It seems the only thing I can do is split into 2 libraries as well.
    Damian Reeves
    @DamianReeves
    This sort of splitting is why TargetFrameworks was introduced, has anyone done any research to see if its possible to have Fable added as a legit target framework so we could do proper conditional building in a single project instead of needing to split?
    Damian Reeves
    @DamianReeves
    This has me thinking… do Shared Projects work with F#/Fable?
    Maxime Mangel
    @MangelMaxime

    Hello @Shmew , so I never used condition in a fsproj so I can't really say.

    The only condition I used is compiler directive directly into the code. #if FABLE_COMPILER

    Maxime Mangel
    @MangelMaxime

    @DamianReeves Perhaps, but I suppose Microsoft is the only one who can such things.

    Also, in the case of Thoth.Json I decided to split the package in order to keep the code easier to maintain and avoid having a #id .... #else ... #endif everywhere in the code.

    You can make your library required both Thoth.Json and Thoth.Json.Net as long as you choose the right one to use when calling them. For example, that's more or less what the shared libraries does.

    I have the project to make it easier to share the code but still haven't had the time to do it. Will require a major rewrite of the library for it to work
    Damian Reeves
    @DamianReeves
    So what you mean is I can include both and do something like the following in my code?
    #if FABLE_COMPILER
    open Thoth.Json
    #else
    open Thoth.Json.Net
    #end
    Maxime Mangel
    @MangelMaxime
    In theory yes
    Cody Johnson
    @Shmew
    @inosik the file is my web worker, I want to keep it in the same fsproj if possible so it can just open namespaces and such as needed. If I don't add this kind of compiler condition webpack via fable-loader always tries to bundle the file in and my app stops working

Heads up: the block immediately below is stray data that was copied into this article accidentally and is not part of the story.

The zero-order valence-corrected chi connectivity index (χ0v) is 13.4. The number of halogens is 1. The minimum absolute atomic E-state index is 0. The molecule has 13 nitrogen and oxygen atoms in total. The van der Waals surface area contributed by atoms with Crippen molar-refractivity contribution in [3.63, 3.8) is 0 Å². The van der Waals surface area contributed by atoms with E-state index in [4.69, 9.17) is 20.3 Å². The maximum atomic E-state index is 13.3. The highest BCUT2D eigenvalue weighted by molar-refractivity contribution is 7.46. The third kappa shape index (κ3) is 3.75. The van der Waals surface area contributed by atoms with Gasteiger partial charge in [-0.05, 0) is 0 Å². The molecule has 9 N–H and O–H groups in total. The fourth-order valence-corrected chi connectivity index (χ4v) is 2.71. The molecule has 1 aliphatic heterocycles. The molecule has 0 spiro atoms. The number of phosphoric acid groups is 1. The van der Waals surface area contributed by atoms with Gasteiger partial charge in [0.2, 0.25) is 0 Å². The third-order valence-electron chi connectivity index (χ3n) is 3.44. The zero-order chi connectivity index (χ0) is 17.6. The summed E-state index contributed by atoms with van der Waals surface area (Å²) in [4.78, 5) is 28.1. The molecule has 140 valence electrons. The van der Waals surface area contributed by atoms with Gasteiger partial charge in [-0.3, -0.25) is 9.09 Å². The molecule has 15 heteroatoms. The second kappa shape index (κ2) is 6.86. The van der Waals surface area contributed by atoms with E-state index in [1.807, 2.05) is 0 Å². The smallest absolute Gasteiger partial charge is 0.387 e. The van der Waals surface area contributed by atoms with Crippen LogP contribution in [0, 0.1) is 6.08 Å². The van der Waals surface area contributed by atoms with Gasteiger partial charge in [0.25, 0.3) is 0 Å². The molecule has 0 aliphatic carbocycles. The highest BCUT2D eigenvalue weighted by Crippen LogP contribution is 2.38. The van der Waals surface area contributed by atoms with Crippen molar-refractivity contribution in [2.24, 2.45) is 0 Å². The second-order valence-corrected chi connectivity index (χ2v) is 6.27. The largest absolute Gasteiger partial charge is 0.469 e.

it currently all works as expected, just that since I don't know what the value should actually be for the constant I have to use negation rather than affirmation of the constant's value
    which means the file doesn't show up in visual studio under the project which is really annoying
    Cody Johnson
    @Shmew
    and I'm sure it isn't used, because at the moment since I'm just testing it this is the file:
    module WorkerFunction
    
    let rng = System.Random()
    
    let sortNumbers () =
        Array.init 500000 (fun _ -> rng.NextDouble() * 1000000.)
        |> Array.sort
        |> Array.sum
        |> int
    apparently it properly shakes it off if it isn't the last .fs file in the project
    Maxime Mangel
    @MangelMaxime

    @Shmew Can't you add WEBPACK directive to your VS configuration.

    I think VS allows you to add compiler directive in the configuration of your project.

    Cody Johnson
    @Shmew
    yeah I've tried it, it wasn't helpful